Latest 2 of 593 commentsView all comments
The latest move by the Federal Government to make smoking a habit of the past is the latest salvo in the rapid expansion of the nanny state.
Recently the Health Minister Nicola Roxon re‑announced the government’s intention to force tobacco companies to adopt plain packaging for all cigarette brands.
From next year, smokers will be greeted with a standard olive‑green packet emblazoned with graphic health warnings screaming that “every cigarette is doing you damage”.
Latest 2 of 99 commentsView all comments
Smokers. The unthinkable may become a disagreeable reality. Smoking may be banned in private homes and apartments.
Scoff if you like about improbability of home smoking bans. How they would not only be unfair but unenforceable. Dismiss the concept as ridiculous.
Huff and puff about civil liberties, individual freedom of choice and the home being the family castle. Thump the table about government interference and intervention. About the spidery intrusion of the nanny state. But ignore the looming reality at your peril. The smokers’ nagging fear, that their final bastion will be invaded by smoke police, is already here.
Latest 2 of 278 commentsView all comments
Justice may be blind, but many Australian farmers find the scales are tipped against them as they struggle to come to terms with a growing minefield of environmental regulations on top of other natural enemies.
They are not fighting the concept of land management, but the way in which their properties can be ‘locked up’ or confiscated without proper compensation. They can be prosecuted for something suddenly illegal under frequent amendments to vegetation laws which can be applied retrospectively. The farmer is virtually presumed guilty until innocence can be proven, often at great expense.
Those who live in cities and urban areas might find this difficult to comprehend. The following events are more suited to a communist dictatorship but they happened in our “free country” …
Latest 2 of 168 commentsView all comments
Dr Phillip Nitschke’s pre-emptive move to set up a euthanasia clinic in Adelaide shows he has missed the purpose of the legislation before the Parliament.
The Criminal Law Consolidation (Medical Defences – End of Life Arrangements) Bill 2011 is purely aimed at giving a family doctor who has a long history with their patient the ability to use this legislation as a defence against a criminal charge should the medication given to their patient at the request of the patient result in the patient’s death.
The legislation does not legalise voluntary euthanasia. The legislation does not legalise assisted suicide.
Latest 2 of 90 commentsView all comments
I appreciate the high standard of human rights we enjoy in Australia just as much as the next person. But when it comes to the possession of illegal substances, I think it’s better to be presumed guilty rather than innocent, even if it intrudes on our basic right to a fair trial.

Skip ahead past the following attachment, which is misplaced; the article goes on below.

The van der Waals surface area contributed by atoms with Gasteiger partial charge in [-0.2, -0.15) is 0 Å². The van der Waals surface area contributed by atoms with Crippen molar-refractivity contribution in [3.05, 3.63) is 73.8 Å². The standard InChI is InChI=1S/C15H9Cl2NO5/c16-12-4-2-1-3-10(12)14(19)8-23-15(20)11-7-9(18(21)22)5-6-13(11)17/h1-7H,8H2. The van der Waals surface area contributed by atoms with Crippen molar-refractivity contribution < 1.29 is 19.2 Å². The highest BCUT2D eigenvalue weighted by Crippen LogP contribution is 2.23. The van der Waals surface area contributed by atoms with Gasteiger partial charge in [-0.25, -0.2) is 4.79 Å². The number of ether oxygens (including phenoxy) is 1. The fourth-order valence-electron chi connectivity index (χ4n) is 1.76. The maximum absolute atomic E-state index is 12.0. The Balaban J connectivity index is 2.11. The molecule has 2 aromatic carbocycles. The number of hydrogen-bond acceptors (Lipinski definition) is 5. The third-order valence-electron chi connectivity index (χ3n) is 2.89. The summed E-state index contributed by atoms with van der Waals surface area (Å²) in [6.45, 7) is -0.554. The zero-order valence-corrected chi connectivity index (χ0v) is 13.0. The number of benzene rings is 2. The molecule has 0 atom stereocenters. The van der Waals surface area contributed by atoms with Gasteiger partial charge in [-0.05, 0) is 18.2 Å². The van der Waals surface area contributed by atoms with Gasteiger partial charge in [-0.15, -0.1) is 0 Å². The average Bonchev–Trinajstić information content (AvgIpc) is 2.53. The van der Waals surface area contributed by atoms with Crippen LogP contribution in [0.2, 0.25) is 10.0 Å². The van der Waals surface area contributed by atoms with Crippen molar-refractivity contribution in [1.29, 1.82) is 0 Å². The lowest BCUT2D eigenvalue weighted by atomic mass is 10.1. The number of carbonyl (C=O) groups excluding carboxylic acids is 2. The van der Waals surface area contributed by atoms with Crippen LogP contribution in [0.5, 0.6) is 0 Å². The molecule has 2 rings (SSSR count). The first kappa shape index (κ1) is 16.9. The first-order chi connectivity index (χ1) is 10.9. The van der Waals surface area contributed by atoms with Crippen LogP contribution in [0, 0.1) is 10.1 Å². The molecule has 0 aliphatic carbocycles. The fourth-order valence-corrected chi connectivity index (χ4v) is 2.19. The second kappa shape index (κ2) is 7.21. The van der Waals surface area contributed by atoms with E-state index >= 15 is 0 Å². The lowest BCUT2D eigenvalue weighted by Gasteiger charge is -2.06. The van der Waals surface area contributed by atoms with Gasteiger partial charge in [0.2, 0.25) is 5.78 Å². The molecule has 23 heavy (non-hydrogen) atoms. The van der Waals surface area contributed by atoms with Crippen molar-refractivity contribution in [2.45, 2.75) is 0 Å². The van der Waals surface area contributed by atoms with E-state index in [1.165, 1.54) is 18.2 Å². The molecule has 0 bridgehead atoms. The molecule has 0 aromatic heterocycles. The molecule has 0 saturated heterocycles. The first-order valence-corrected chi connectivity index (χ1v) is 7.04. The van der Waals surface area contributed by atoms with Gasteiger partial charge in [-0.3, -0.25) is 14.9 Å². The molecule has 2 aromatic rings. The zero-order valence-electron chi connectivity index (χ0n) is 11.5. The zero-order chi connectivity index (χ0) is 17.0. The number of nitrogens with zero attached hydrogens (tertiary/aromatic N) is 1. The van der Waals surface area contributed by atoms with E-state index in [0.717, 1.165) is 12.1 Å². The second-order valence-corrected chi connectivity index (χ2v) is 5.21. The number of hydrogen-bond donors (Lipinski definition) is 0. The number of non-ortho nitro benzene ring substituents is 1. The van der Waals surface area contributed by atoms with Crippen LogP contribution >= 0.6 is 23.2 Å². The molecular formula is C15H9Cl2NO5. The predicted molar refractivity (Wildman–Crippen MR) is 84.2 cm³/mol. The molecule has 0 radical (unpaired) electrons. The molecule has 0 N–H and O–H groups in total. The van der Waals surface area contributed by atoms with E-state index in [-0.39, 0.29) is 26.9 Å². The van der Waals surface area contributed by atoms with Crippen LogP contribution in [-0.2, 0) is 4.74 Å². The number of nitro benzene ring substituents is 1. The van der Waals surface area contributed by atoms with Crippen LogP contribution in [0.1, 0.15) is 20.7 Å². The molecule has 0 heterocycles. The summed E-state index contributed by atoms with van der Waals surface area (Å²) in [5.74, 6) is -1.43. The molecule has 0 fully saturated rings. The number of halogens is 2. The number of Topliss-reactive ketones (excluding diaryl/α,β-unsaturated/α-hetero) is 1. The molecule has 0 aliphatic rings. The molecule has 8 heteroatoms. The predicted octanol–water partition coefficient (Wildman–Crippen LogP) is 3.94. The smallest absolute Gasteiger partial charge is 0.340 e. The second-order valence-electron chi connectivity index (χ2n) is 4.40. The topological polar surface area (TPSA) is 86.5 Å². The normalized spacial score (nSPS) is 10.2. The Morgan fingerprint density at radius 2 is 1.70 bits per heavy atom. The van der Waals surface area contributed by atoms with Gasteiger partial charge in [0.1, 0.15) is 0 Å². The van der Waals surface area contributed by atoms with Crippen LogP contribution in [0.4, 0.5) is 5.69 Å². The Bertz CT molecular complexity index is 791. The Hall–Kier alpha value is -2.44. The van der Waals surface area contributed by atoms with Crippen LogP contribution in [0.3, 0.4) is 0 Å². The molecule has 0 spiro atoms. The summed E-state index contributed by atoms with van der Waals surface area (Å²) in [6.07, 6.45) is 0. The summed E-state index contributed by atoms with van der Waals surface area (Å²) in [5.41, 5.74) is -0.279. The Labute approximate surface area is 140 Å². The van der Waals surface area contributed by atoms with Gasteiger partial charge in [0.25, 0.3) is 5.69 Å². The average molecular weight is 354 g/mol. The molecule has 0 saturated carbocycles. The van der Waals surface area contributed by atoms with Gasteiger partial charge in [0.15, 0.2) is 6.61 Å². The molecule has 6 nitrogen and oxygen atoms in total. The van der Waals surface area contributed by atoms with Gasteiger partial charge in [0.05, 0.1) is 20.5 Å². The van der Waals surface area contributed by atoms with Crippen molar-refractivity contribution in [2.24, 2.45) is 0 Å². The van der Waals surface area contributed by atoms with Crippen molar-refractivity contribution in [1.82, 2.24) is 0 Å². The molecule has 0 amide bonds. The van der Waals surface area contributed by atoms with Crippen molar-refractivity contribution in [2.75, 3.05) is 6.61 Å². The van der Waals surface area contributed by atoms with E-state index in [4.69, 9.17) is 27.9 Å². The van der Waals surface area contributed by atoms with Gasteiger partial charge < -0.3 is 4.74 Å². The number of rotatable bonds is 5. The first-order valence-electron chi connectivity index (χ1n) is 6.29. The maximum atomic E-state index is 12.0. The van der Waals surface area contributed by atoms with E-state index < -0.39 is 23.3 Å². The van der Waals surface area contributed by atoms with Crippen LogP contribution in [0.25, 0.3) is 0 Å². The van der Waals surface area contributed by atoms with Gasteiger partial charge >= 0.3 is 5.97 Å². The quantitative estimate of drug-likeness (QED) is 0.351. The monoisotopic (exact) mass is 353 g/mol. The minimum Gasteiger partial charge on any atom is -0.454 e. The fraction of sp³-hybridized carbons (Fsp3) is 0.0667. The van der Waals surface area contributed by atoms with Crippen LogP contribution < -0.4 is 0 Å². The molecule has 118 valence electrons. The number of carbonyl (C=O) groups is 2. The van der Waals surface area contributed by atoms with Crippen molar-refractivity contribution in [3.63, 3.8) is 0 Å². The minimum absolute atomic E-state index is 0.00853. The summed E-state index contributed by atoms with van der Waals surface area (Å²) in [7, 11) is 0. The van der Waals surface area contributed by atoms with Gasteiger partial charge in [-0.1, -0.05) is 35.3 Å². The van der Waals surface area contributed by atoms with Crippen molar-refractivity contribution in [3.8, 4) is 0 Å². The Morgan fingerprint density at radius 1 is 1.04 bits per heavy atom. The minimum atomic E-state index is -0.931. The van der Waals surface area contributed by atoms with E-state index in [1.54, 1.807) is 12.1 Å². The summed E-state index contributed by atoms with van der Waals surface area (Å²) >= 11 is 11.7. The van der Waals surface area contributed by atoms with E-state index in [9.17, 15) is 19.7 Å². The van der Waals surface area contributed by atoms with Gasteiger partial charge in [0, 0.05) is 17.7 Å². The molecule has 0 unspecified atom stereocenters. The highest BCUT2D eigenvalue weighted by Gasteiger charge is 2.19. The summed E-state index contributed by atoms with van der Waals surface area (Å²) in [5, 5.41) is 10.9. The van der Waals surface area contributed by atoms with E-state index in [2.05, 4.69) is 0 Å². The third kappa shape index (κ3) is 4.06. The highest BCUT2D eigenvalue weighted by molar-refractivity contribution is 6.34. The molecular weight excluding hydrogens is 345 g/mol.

In 2008, solicitor Vera Momcilovic was convicted of trafficking ice found in her apartment, despite her claims that the drugs were her boyfriend’s and she knew nothing about it.
Now she’s challenging the legitimacy of the state’s drug laws in the High Court, claiming the Victorian Charter of Human Rights effectively invalidates them because they remove the presumption of innocence.
Latest 2 of 132 commentsView all comments
I recently wrote a letter of complaint to my local library.
Dear Sir/Madam, I am writing to lodge an official complaint with your management team regarding the horrible amount of noise that emanates from your establishment. I recently bought “A Touch of Frost” on DVD and your supposed “place of learning” has made it increasingly difficult to enjoy my purchase.
I constantly have to turn up the volume to drown out the hideous thumps coming from the library. Overwhelmed by this outrageous sound, I yesterday visited the building to investigate it. It has come to my attention that people are closing their books too loudly.
Latest 2 of 218 commentsView all comments
I once heard a story about a prostitute and a man who claimed to be her husband.
The prostitute, a middle-aged woman had complained about a car that was constantly parked outside her place of work and even sometimes as she made her way home.
Several weeks later, the car was spotted but when the man inside the car was approached and asked why he was parked there, he immediately started to cry. Pointing to the window of the brothel he said, “My wife is in there.”
Latest 2 of 74 commentsView all comments
Read all about it
Up to the minute Twitter chatter
@ClaireRPorter get out
The latest and greatest
Good morning Punchers. After four years of excellent fun and great conversation, this is the final post…
I have had some close calls, one that involved what looked to me like an AK47 pointed my way, followed…
In a world in which there are still people who subscribe to the vile notion that certain victims of sexual…